News - Energy Access
In developing countries, reliable energy access for health facilities is essential to maintain cold storage for COVID-19 vaccines. Rob Fetter and Cyrus Sinai write for The Conversation about how solar power could provide a solution in sub-Saharan Africa.
The Bass Connections program offers Duke students of all schools and levels an opportunity to collaborate on research addressing nuanced societal challenges. Guided by Duke faculty, students gain experience applying knowledge, research, and skills in interdisciplinary projects. Most project teams collaborate with partners outside Duke, including companies and government agencies.
Jonathan Phillips and Victoria Plutshack co-authored a new report "Lessons for Modernizing Energy Access Finance, Part 2 – Balancing Competition and Subsidy: Assessing Mini-Grid Incentive Programs in Sub-Saharan Africa" reviewing 20 mini-grid incentive programs in sub-Saharan Africa, 17 of which are still being implemented. A new blog post at Brookings summarizes their findings.
COVID-19 has led to the postponement of next month’s international climate talks at the annual Conference of the Parties (COP) to November 2021. In a post for the Brookings Institution's Future Development blog, Victoria Plutshack and four co-authors look at Chile’s ambitious voluntary coal retirement scheme as an example of how informal conversations between international stakeholders at COPs can become leverage for policy change at home.
As revenue-starved utilities and governments search for places to save money in the pandemic-induced recession, investments in things like maintenance, infrastructure upgrades, and improved metering technology are getting shelved. Yet these are essential tools of utilities to increase reliability, reduce losses, and shift the culture of bill non-payment that has made the power sector Africa’s Achilles heel and slowed development for decades, write Jonathan Phillips, Robyn Meeks, and Victoria Plutshack.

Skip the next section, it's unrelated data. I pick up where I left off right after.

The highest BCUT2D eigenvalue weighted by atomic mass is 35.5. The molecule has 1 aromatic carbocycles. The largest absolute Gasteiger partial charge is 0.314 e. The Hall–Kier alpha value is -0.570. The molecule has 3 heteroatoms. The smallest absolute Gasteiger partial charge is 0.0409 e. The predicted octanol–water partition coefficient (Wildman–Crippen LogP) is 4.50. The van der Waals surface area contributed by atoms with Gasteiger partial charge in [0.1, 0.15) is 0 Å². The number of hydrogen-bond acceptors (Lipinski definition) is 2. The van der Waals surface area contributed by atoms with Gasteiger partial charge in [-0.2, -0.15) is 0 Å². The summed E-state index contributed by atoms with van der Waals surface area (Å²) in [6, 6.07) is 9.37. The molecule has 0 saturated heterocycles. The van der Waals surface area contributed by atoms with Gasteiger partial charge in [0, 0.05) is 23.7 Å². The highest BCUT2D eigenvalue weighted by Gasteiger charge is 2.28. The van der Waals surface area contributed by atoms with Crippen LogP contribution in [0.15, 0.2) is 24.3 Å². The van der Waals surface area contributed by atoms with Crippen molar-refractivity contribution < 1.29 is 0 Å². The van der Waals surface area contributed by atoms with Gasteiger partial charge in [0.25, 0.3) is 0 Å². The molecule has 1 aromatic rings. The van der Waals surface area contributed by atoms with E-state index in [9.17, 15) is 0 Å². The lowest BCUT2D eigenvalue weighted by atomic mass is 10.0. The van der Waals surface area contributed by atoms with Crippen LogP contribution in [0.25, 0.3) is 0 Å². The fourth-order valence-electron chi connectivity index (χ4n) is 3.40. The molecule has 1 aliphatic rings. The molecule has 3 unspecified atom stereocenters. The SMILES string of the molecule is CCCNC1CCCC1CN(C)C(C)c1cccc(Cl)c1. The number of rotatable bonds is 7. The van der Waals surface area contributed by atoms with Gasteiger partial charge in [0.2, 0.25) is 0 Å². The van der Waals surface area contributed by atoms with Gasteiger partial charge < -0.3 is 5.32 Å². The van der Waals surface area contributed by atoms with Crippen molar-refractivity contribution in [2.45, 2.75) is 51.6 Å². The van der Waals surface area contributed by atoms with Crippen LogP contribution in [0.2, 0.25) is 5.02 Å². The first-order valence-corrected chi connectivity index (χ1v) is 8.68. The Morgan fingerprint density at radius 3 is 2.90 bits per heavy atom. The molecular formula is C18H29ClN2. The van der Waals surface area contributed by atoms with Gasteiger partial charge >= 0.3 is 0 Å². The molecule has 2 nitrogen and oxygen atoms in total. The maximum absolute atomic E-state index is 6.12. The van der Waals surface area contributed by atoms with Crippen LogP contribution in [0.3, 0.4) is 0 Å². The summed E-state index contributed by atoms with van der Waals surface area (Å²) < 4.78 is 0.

Twelve graduate student teams have been selected to compete virtually for $15,000 in prize money during the 8th annual 2020 Energy in Emerging Markets Case Competition, one of the signature events of Energy Week at Duke to be held Nov. 9–12. The competition is organized by the Duke MBA Energy Club and sponsored by the Energy Access Project at Duke.
Electricity enables health systems to detect, prevent, and treat infectious diseases. But nearly a quarter of health clinics in sub-Saharan Africa lack power, and only 28 percent actually have reliable supplies. The Energy Access Project's Rob Fetter and Jonathan Phillips write that there is a critical opportunity to make health facility electrification a central pillar of both near-term response to COVID-19 and longer-term efforts aimed at economic recovery and enhanced resiliency in this region.
A new blog post for the Brookings Institution—co-authored by the Duke Energy Access Project's Rob Fetter—addresses the importance of reliable electricity access for monitoring and treatment of infectious diseases, including COVID-19, in sub-Saharan Africa. The post highlights the value of off-grid solutions for health clinics far from the central grid, among other elements.
The “25x25: End Energy Poverty Faster” project, submitted by the 25x25 Electricity Access Acceleration Collaborative, was among the top contenders for a $100,000 philanthropic grant selected as part of a unique joint program with Rockefeller Philanthropy Advisors and Columbia Business School’s Tamer Center for Social Enterprise. The Duke University Energy Access Project is part of the collaborative.